I might be obsessed with the Wingate Pass area in the Death Valley region, but there's a reason.
The military has the area utilized as a bombing practice range with loads of airplane carcasses on the ground.
That wouldn't make me bat an eye, except the location choice - Wingate Pass.
In a book entitled "Death Valley Men" by Death-Valley-Obsessed Bourke Lee, we are told of a guy in the early 1900s poking around the Wingate Pass area when he came across signs of an ancient mine.
When it collapsed below his feet, he fell into a cavern. He reported the cavern went on for many miles and under the Panamint Mountain Range in Death Valley (where he and a friend found another opening high above the desert floor).
What he found below was described as amazing technology utilized by a culture that had lots of goals and precious finds down below, including stone doors that pivoted and the use of underground gas to light the recesses.
Today, Wingate Pass is hands off.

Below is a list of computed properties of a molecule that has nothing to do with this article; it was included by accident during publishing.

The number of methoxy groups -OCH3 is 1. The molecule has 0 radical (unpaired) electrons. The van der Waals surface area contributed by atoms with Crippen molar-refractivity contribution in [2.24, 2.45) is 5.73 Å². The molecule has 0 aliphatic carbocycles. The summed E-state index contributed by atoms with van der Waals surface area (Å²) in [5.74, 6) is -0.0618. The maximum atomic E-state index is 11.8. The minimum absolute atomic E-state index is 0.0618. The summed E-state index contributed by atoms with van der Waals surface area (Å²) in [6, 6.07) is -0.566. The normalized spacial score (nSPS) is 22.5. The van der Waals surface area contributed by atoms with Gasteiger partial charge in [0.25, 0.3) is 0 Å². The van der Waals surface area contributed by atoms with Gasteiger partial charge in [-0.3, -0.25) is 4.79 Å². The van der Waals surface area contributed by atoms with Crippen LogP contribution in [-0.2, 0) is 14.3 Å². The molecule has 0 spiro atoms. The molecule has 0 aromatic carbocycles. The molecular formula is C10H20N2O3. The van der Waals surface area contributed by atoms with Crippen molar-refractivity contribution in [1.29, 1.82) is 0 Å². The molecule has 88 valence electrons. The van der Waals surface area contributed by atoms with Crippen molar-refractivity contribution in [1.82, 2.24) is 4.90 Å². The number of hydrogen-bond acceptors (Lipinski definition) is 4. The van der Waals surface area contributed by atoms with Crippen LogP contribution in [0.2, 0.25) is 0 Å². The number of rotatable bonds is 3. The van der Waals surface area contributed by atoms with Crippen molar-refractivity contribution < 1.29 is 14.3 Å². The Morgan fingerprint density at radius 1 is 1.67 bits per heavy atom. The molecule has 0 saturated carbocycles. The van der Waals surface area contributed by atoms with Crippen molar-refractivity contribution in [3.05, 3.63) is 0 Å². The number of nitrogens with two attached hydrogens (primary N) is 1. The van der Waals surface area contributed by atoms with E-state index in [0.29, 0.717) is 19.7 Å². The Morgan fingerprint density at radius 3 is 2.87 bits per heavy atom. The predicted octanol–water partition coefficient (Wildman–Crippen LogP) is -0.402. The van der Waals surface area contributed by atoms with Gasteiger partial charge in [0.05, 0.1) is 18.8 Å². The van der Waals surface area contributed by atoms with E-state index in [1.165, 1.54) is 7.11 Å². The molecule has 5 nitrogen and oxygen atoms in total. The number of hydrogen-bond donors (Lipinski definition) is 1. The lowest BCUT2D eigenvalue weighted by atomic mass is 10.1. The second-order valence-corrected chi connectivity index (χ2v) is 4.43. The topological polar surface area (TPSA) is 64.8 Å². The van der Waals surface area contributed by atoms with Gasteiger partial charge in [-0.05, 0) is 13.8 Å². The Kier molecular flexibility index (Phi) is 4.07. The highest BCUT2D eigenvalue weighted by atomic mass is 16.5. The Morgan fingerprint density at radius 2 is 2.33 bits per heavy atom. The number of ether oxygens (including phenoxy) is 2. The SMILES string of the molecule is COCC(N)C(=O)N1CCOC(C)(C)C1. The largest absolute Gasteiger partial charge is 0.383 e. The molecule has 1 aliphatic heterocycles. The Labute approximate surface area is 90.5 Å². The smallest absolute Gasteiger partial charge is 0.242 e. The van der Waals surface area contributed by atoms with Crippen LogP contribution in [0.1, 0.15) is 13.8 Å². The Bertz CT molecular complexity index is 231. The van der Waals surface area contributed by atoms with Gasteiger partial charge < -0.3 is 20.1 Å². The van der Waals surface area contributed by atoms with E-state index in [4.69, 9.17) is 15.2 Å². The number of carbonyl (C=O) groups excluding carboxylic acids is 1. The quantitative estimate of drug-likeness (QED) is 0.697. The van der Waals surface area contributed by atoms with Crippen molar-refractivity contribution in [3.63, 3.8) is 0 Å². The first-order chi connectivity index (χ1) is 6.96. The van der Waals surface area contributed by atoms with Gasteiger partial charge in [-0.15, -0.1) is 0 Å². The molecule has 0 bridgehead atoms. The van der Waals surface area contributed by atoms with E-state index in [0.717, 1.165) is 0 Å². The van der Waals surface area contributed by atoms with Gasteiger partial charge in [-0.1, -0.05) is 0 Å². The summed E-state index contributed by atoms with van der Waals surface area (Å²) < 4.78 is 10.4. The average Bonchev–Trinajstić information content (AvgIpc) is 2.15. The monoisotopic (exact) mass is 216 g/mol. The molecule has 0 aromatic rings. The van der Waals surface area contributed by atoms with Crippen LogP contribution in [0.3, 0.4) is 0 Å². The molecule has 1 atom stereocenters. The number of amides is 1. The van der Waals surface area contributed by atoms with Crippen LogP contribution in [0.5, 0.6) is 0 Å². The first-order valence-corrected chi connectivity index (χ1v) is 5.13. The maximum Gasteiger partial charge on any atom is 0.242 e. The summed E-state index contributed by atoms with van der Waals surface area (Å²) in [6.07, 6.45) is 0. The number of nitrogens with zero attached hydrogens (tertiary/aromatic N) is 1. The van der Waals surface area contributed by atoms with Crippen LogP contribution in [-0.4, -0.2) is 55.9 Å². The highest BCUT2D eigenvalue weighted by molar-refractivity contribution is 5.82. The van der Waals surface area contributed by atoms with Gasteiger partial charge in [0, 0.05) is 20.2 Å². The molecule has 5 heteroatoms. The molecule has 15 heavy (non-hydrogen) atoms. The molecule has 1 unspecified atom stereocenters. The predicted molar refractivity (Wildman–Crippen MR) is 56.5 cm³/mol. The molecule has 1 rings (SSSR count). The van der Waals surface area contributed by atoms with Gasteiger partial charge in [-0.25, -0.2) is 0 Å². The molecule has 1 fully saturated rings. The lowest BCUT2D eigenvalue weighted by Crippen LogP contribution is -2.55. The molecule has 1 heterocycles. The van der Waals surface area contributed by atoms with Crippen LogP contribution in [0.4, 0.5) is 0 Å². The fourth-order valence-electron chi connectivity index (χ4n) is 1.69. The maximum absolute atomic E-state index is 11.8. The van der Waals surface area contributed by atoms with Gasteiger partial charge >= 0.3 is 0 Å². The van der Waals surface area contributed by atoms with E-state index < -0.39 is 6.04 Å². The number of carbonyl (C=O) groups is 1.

It's not the only time this has happened. The Grand Canyon (location of another 1909 reported cavern/gold/ancient culture) has restricted areas for "preserving history."
A dear friend of mine reported he used to truck equipment for mining. He had a load of water pumps - lots of them. He was to take them to Bullfrog Mine. When he arrived, military waved him into the underground network with his truck to unload. It seemed rather odd this group was trying to pump out a LOT of water from the mines but they weren't miners, they were clearly military (this friend was a veteran).
It might be worth asking why locations are utilized by the military. Suppose they knew of an ancient culture in these areas and they either hoped to study their remains or simply keep us from knowing about them, maybe even hiding that they STILL exist underground....
Enjoy the voyage. We are going to peel back the window dressings to find out the real motives....